Why worry? Harbhajan Singh tells India to play pink-ball Test in Australia

India have refused to play a Day-Night Test against Australia later this year, but Harbhajan Singh feels it’s an interesting format and they should try it.
Harbhajan Singh wants the Indian cricket team to play Day-Night Tests in future.(Twitter)
Harbhajan Singh wants the Indian cricket team to play Day-Night Tests in future.(Twitter)
Updated on May 17, 2018 08:29 PM IST
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Press Trust of India, New Delhi | ByPress Trust of India

India must embrace Day-Night Tests and shed its apprehensions about the pink ball matches, seasoned spinner Harbhajan Singh suggested on Thursday.

India have refused to play the Adelaide Test against Australia later this year under lights, inviting criticism from a number of players, including Mark Waugh and Ian Chappell.

“I don’t know why they don’t want to play day-night Test matches. It’s an interesting format and we should try it. I am all for it,” Harbhajan told PTI during an interaction today.

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“Tell me what’s the apprehension of playing with pink ball? If you play, you can adjust. It may not be as difficult as it seems ,” India’s third-highest wicket-taker in Tests said.

The CoA has backed the Indian team’s demands of not playing pink-ball cricket for next 18 months.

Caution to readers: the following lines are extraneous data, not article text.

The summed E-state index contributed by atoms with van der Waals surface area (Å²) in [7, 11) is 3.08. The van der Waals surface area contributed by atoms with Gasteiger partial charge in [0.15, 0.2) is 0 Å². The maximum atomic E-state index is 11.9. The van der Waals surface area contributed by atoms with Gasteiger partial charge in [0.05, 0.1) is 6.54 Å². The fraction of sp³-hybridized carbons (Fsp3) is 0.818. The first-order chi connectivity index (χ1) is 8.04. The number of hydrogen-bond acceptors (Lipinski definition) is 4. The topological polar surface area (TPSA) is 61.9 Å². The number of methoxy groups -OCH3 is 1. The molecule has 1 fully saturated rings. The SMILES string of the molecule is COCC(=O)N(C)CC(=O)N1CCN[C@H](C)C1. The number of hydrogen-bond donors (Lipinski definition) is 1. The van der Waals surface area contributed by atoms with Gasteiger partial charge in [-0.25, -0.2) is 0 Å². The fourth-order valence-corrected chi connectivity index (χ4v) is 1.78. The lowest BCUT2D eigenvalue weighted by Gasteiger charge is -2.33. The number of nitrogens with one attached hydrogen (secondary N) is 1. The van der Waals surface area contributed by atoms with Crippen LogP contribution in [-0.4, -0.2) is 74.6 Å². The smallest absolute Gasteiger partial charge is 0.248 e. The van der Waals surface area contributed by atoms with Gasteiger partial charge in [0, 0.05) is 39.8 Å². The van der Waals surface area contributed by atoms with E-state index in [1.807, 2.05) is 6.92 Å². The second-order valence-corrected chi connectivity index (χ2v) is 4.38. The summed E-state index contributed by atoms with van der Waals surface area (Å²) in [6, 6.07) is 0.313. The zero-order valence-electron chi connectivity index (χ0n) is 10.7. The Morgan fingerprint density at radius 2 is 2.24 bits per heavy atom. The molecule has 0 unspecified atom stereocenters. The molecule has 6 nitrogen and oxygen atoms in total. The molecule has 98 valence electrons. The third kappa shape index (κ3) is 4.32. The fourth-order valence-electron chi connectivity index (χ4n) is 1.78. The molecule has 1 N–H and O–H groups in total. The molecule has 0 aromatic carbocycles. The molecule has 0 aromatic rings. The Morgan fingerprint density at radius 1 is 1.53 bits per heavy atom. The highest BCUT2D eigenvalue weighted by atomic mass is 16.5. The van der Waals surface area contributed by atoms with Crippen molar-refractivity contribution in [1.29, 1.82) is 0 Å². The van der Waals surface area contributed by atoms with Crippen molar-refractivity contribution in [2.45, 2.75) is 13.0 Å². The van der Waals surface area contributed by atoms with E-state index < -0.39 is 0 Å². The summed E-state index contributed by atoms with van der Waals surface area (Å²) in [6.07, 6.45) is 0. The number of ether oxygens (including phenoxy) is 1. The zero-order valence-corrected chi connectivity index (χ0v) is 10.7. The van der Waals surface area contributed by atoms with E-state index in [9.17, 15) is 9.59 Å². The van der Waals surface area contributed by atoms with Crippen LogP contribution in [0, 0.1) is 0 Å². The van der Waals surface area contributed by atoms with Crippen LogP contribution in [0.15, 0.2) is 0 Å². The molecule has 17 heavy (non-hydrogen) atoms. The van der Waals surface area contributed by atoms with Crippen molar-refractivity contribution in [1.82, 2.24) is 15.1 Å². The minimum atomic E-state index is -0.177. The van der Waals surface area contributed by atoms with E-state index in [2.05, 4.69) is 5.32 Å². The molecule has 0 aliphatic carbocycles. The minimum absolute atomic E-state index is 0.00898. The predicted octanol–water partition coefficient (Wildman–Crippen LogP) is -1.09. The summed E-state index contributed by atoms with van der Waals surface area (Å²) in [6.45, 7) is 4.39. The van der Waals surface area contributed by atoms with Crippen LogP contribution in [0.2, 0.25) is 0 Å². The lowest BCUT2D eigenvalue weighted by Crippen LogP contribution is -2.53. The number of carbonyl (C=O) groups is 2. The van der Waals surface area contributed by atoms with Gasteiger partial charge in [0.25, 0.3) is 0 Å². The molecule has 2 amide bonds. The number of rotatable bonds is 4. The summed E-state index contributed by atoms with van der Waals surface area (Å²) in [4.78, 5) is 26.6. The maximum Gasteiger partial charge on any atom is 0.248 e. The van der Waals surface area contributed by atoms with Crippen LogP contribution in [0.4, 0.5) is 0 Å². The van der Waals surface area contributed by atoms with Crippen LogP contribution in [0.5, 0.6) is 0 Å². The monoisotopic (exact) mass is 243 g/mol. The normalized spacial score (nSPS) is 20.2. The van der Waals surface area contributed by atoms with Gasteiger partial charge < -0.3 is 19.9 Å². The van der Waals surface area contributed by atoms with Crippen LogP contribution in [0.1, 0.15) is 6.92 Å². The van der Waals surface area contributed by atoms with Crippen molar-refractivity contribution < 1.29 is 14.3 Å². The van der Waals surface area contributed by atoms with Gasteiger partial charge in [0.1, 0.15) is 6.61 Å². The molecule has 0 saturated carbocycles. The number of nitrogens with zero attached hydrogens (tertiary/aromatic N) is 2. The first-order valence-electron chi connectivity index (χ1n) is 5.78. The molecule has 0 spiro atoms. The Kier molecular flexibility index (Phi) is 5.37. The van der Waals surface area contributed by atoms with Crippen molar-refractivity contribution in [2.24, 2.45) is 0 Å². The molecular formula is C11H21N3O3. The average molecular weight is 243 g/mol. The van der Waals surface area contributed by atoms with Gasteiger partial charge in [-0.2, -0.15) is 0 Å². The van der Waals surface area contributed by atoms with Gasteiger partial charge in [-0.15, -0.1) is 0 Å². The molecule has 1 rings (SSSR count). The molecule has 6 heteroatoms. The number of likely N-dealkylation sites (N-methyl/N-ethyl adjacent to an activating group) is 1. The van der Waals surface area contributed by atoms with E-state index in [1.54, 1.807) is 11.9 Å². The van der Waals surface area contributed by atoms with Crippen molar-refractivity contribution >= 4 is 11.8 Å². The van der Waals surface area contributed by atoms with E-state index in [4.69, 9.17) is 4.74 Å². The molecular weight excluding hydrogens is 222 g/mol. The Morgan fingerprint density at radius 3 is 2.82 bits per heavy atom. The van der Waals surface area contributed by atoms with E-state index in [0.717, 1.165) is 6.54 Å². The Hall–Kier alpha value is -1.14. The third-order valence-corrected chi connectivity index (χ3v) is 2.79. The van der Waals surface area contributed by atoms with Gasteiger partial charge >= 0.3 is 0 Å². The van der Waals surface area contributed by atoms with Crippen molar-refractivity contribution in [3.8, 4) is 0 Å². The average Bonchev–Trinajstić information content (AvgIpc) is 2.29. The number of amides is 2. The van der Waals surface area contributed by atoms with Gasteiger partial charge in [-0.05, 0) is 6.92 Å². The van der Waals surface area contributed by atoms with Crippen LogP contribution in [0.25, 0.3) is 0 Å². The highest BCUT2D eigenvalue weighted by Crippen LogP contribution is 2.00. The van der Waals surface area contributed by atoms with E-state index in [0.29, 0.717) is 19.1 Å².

“I believe every team wants to win the series and that’s why we want to give our team the best possible chance,” CoA chief Vinod Rai had said at a function, which was also attended by Harbhajan.

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When told that Indian batsmen could have been in trouble under lights facing Josh Hazlewood and Mitchell Starc, it was an inimitable Harbhajan answer.

“So what if you get out? We have fast bowlers to trouble them. And what makes us think our batsmen can’t take up the challenge of facing Aussie pacers. It’s a challenge and what’s the harm in taking up the challenge. When we were new to Test cricket, we had only learnt how to bowl with SG Test and then slowly learnt to bowl with kookaburra and dukes,” he said.

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Harbhajan then spoke about various challenges.

“Don’t you accept the challenge of playing England in overcast conditions in their country. Isn’t that a challenge? If we could take up that challenge why not pink ball cricket,” he questioned.

“Life is a learning process and there is no harm if we could adapt to a new format.”

However one of India’s greatest spinners doesn’t think that Day-Night cricket could be the saviour of longest format.

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“Had it been so, it would have been introduced much earlier. But no harm playing pink ball tests from time to time,” Harbhajan said.

Harbhajan also suggested that India should host pink ball matches. When reminded of the dew factor in India during winter months which causes serious impediments, pat came the solution.

“Then don’t play pink ball Test in October-November, if you feel dew is a factor. Play at some other time when the dew factor can be negated but try out a new thing,” Harbhajan concluded.

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